There was a rally for International Plaza a few weeks ago, but I had errands to run that morning, and by the time I got to the Plaza, all the excitement was over. There were just a few stragglers, including a newspaper reporter and Leo Plotkin who owns Unigma Camera.
Plotkin told me that he put about $100,000 into remodeling the property he leases for his camera store. I don’t understand the rules for compensating leaseholders for condemnation, so I’m not sure how much of that he could expect to get back. Judging by his work to protest the seizure of the mall, I don’t think he’s expecting much.
Ironically, Plotkin emigrated here from Russia, I guess because he heard we were the land of the free.
The rally was held in a vacant store that used to be Oak Creations:
The owner of International Plaza, Su-Chuan Hsu, was at the rally, and she told me that Oak Creations had decided not to renew their lease, giving the potential condemnation of the property as the reason.
On the other hand, despite the threat of eminent domain, the Nari Sushi House has opened. (Apparently it hadn’t actually opened last time I photographed it.)
Also new is the Shandong Garden Chinese Restaurant, which filled a vacancy.
Hsu was nice enough to answer a bunch of my questions. For one thing, she explained which properties besides International Plaza were slated to be condemned, so I can now present a more accurate map:
Hsu explained that the village was claiming International Plaza was blighted because it had a lot of vacancies, but she claims it was about 97% occupied at the time. She says occupancy has been declining since the TIF because tenants are reluctant to remodel storefronts that they may not get to keep for the full term of their lease.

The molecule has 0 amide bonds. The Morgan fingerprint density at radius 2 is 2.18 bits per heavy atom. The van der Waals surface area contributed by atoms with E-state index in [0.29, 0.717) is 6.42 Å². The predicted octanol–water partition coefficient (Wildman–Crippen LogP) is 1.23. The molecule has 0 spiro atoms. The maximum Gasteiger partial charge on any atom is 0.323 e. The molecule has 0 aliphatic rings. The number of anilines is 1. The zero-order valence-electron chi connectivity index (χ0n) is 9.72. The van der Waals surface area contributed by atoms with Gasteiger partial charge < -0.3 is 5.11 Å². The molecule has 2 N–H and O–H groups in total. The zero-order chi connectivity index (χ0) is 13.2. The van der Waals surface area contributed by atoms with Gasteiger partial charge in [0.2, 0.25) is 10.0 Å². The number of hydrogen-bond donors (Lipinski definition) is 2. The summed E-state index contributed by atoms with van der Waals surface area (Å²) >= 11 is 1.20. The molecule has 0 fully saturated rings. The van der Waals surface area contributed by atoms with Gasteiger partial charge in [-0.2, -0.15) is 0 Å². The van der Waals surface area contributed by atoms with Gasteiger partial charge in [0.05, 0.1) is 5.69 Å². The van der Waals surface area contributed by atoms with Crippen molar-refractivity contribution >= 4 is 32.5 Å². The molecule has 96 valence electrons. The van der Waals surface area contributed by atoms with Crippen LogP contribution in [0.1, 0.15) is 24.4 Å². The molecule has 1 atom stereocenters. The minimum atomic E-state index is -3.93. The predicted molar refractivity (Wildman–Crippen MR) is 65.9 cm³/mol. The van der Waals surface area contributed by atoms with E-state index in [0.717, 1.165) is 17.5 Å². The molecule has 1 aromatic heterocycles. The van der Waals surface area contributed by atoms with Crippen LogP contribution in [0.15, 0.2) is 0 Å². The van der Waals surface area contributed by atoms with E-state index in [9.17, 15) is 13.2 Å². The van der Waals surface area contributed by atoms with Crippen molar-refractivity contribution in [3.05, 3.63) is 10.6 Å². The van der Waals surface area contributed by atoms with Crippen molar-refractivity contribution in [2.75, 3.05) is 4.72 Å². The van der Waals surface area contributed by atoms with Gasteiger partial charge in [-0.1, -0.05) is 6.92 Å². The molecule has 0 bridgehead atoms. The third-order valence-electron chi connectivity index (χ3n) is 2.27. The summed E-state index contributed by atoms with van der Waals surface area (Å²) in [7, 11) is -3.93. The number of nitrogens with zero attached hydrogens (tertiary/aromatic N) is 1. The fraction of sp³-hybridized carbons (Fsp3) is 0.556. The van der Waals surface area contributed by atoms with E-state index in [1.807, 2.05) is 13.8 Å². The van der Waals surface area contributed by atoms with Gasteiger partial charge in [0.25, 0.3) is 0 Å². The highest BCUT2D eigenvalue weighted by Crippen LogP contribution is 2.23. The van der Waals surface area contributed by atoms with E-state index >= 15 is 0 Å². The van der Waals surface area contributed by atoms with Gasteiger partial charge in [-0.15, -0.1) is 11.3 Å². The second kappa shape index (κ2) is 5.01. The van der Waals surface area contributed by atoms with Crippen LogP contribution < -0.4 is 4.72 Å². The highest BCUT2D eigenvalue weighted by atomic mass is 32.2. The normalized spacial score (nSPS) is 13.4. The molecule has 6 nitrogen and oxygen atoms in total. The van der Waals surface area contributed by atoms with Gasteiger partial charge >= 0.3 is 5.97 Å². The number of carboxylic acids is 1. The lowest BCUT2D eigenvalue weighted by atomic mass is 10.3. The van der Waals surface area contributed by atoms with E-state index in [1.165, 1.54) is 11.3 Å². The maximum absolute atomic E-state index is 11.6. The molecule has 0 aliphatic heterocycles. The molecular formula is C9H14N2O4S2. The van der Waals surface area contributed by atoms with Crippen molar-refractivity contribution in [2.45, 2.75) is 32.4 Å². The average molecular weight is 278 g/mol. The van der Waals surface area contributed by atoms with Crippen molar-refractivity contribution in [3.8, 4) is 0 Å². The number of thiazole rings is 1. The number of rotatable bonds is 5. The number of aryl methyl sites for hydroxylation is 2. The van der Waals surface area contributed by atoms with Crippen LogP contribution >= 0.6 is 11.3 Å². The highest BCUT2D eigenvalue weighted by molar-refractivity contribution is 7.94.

Even if the occupancy figures were as low as the village claims, isn’t that her problem? Given that she loses a fortune in rental income for every vacancy, I think she’s in a much better position than anyone on the board to know how many vacancies are acceptable. (It’s not that she wants the vacancies, but she’s willing to suffer a few vacancies in order to achieve some other business goal, such as finding tenants willing to pay higher rates or avoiding troublesome tenants.)
Hsu also explained the reasons why each of the other properties was blighted.
The Kitakata Japanese Restaurant is located just to the east of International Plaza, and the village of Arlington Heights claims it is blighted because it doesn’t have enough parking spaces, according to Hsu.
Again, that would seem to be the owner’s problem. If the restaurant has enough parking spaces to make its owner a profit, then why should anyone care what the Arlington Heights village board thinks?
It might be different in an area where there’s parking on the street because restaurant patrons who can’t find space in the parking lot might use up too much of the public street parking. But this is a busy suburban intersection, with no street parking as far as the eye can see.
Besides, remember I said that Kitakata was right next to International Plaza? Surely they can work out some sort of shared parking arrangement, right? In fact, from the looks of this plowed path, I think they already have:
The next property is as close an example as we will ever see of genuine blight in the Arlington-Golf TIF district: An abandoned gas station.
Of course, once a property is declared “blighted” it becomes a self-fulfilling designation. Who, after all, would want to develop a blighted property which could be snapped up by the government at any time?
According to Hsu, someone wanted to develop the site, but the village rejected their plan because it didn’t have enough parking.
The building in the background in that shot is the Arlin-Golf Plaza strip mall. I’ll show you what’s back there in another post.